Vincent looked at my photos of the two policemen and said these were the same ones who stopped him, but did not ask him about a triangle, they asked about a fire extinguisher, he spoke Dutch at them and they let him go without doing anything, so next time I will try the dumb ignorant Aussie thing, but maybe use my limited German to confuse them 🙂

We got kicked out at 10, but during that time we had done some research on boat transport across the Darien Gap. I had been in email contact with Sylvia and got some more info on another boat called the Golden Eagle, skippered by an Aussie 🙂 I was waiting on more info about how skilled in bike transport he was before committing any payment.

Some background info here is needed. The north and south Americas are actually one piece of land, but the road south stops in Panama and starts again in Columbia, so you either tie your bike to the deck of a sailboat or fly it across this section of land, read on:

From Wikipedia, the free encyclopedia
The Darién Gap is a large swath of undeveloped swampland and forest separating Panama (Central America) and Colombia (South America). It measures just over 160 km (99 mi) long and about 50 km (31 mi) wide. It is not possible to cross between South America and Central America by land without passing through the Darién Gap. Roadbuilding through this area is expensive, and the environmental toll is steep. Political consensus in favor of road construction has not emerged. There is no road connection through the Darién Gap connecting North/Central America with South America. It is therefore the missing link of the Pan-American Highway.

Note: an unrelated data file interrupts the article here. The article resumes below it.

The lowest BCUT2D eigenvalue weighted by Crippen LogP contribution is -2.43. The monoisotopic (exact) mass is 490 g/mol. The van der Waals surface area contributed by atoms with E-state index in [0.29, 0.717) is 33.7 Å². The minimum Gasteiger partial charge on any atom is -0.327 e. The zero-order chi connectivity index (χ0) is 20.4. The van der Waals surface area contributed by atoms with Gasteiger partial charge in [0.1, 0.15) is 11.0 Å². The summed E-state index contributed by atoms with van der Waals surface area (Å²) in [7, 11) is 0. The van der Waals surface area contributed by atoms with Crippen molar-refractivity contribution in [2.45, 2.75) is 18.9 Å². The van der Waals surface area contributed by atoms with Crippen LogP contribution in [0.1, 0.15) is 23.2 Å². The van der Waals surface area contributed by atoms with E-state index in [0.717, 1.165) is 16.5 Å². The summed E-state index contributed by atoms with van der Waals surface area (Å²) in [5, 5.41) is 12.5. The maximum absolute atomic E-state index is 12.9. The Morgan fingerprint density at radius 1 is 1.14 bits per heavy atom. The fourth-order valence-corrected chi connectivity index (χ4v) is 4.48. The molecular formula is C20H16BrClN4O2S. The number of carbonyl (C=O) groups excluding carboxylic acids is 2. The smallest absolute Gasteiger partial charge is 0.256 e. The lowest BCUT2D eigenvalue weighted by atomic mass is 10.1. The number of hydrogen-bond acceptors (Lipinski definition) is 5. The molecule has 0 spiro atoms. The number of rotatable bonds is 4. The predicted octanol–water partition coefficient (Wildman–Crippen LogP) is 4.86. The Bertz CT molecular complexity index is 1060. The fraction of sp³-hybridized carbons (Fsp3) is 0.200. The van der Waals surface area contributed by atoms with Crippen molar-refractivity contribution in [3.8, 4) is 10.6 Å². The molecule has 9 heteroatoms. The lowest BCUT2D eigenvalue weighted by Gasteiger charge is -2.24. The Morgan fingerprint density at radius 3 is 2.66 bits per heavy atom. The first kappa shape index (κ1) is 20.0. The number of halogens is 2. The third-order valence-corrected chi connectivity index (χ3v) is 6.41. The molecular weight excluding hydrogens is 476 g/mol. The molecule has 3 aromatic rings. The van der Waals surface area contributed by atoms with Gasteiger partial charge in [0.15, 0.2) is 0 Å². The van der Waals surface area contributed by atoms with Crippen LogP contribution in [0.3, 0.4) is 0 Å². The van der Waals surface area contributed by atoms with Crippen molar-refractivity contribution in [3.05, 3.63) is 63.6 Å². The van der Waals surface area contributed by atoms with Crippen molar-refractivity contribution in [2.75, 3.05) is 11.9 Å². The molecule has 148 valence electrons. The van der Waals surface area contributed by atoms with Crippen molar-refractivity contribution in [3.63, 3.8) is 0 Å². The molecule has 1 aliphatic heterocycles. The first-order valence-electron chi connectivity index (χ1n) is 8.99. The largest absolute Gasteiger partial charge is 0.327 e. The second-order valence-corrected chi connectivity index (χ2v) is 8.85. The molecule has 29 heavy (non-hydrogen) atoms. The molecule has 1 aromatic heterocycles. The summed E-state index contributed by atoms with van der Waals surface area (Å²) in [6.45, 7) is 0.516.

The geography of the Darién Gap on the Colombian side is dominated primarily by the river delta of the Atrato River, which creates a flat marshland at least 80 km (50 mi) wide, half of this being swampland.

Day – 0 miles and 0 km
Trip – 42,333 miles and 68,128 km